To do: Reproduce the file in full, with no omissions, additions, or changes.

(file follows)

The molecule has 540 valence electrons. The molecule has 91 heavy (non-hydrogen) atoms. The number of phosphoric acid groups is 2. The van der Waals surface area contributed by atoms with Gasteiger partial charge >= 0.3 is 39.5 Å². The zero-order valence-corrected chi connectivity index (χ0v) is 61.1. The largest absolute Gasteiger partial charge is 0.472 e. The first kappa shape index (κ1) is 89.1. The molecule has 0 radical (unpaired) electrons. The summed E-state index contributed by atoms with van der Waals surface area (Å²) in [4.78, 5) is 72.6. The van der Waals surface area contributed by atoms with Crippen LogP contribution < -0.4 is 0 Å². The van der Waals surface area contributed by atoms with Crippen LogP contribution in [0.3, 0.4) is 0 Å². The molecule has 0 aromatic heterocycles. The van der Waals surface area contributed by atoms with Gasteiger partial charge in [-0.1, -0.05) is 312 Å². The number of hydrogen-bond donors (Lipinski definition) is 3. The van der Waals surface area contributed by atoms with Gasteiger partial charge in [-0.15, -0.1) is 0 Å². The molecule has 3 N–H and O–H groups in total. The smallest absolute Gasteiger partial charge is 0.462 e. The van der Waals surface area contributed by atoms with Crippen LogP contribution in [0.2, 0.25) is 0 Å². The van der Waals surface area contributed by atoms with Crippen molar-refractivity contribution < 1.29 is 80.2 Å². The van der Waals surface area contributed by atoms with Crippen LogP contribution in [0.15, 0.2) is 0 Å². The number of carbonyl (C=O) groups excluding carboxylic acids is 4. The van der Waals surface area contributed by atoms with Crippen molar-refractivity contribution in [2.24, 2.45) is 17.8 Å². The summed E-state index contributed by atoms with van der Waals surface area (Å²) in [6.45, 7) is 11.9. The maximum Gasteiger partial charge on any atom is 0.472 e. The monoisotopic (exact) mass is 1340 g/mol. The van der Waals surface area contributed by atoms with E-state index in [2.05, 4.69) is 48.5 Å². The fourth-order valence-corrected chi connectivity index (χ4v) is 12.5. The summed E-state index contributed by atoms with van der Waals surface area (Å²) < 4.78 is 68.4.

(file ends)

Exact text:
The molecule has 540 valence electrons. The molecule has 91 heavy (non-hydrogen) atoms. The number of phosphoric acid groups is 2. The van der Waals surface area contributed by atoms with Gasteiger partial charge >= 0.3 is 39.5 Å². The zero-order valence-corrected chi connectivity index (χ0v) is 61.1. The largest absolute Gasteiger partial charge is 0.472 e. The first kappa shape index (κ1) is 89.1. The molecule has 0 radical (unpaired) electrons. The summed E-state index contributed by atoms with van der Waals surface area (Å²) in [4.78, 5) is 72.6. The van der Waals surface area contributed by atoms with Crippen LogP contribution < -0.4 is 0 Å². The van der Waals surface area contributed by atoms with Crippen LogP contribution in [0.3, 0.4) is 0 Å². The molecule has 0 aromatic heterocycles. The van der Waals surface area contributed by atoms with Gasteiger partial charge in [-0.1, -0.05) is 312 Å². The number of hydrogen-bond donors (Lipinski definition) is 3. The van der Waals surface area contributed by atoms with Gasteiger partial charge in [-0.15, -0.1) is 0 Å². The molecule has 3 N–H and O–H groups in total. The smallest absolute Gasteiger partial charge is 0.462 e. The van der Waals surface area contributed by atoms with Crippen LogP contribution in [0.2, 0.25) is 0 Å². The van der Waals surface area contributed by atoms with Crippen molar-refractivity contribution < 1.29 is 80.2 Å². The van der Waals surface area contributed by atoms with Crippen LogP contribution in [0.15, 0.2) is 0 Å². The number of carbonyl (C=O) groups excluding carboxylic acids is 4. The van der Waals surface area contributed by atoms with Crippen molar-refractivity contribution in [2.24, 2.45) is 17.8 Å². The summed E-state index contributed by atoms with van der Waals surface area (Å²) in [6.45, 7) is 11.9. The maximum Gasteiger partial charge on any atom is 0.472 e. The monoisotopic (exact) mass is 1340 g/mol. The van der Waals surface area contributed by atoms with E-state index in [2.05, 4.69) is 48.5 Å². The fourth-order valence-corrected chi connectivity index (χ4v) is 12.5. The summed E-state index contributed by atoms with van der Waals surface area (Å²) < 4.78 is 68.4.